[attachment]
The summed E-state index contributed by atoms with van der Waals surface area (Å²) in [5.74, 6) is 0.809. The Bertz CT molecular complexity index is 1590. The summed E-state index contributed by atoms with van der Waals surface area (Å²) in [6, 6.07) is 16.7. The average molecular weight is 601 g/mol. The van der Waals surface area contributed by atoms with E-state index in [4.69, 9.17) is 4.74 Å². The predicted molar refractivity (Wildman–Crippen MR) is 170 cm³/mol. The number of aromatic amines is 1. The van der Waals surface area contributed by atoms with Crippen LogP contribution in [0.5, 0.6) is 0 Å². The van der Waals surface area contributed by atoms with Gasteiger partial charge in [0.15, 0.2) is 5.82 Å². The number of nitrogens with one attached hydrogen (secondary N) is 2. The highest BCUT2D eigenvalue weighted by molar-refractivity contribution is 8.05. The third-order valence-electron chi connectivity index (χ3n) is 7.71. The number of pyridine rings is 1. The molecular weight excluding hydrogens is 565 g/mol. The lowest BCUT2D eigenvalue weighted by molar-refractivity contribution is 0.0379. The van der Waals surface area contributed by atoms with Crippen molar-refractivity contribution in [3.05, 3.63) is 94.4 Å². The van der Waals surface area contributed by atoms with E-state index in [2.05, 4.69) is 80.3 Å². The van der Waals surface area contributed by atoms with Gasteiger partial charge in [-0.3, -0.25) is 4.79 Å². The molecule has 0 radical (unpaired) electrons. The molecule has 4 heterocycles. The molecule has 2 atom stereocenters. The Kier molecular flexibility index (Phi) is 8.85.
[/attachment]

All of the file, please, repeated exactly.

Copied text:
The summed E-state index contributed by atoms with van der Waals surface area (Å²) in [5.74, 6) is 0.809. The Bertz CT molecular complexity index is 1590. The summed E-state index contributed by atoms with van der Waals surface area (Å²) in [6, 6.07) is 16.7. The average molecular weight is 601 g/mol. The van der Waals surface area contributed by atoms with E-state index in [4.69, 9.17) is 4.74 Å². The predicted molar refractivity (Wildman–Crippen MR) is 170 cm³/mol. The number of aromatic amines is 1. The van der Waals surface area contributed by atoms with Crippen LogP contribution in [0.5, 0.6) is 0 Å². The van der Waals surface area contributed by atoms with Gasteiger partial charge in [0.15, 0.2) is 5.82 Å². The number of nitrogens with one attached hydrogen (secondary N) is 2. The highest BCUT2D eigenvalue weighted by molar-refractivity contribution is 8.05. The third-order valence-electron chi connectivity index (χ3n) is 7.71. The number of pyridine rings is 1. The molecular weight excluding hydrogens is 565 g/mol. The lowest BCUT2D eigenvalue weighted by molar-refractivity contribution is 0.0379. The van der Waals surface area contributed by atoms with Crippen molar-refractivity contribution in [3.05, 3.63) is 94.4 Å². The van der Waals surface area contributed by atoms with E-state index in [2.05, 4.69) is 80.3 Å². The van der Waals surface area contributed by atoms with Gasteiger partial charge in [-0.3, -0.25) is 4.79 Å². The molecule has 0 radical (unpaired) electrons. The molecule has 4 heterocycles. The molecule has 2 atom stereocenters. The Kier molecular flexibility index (Phi) is 8.85.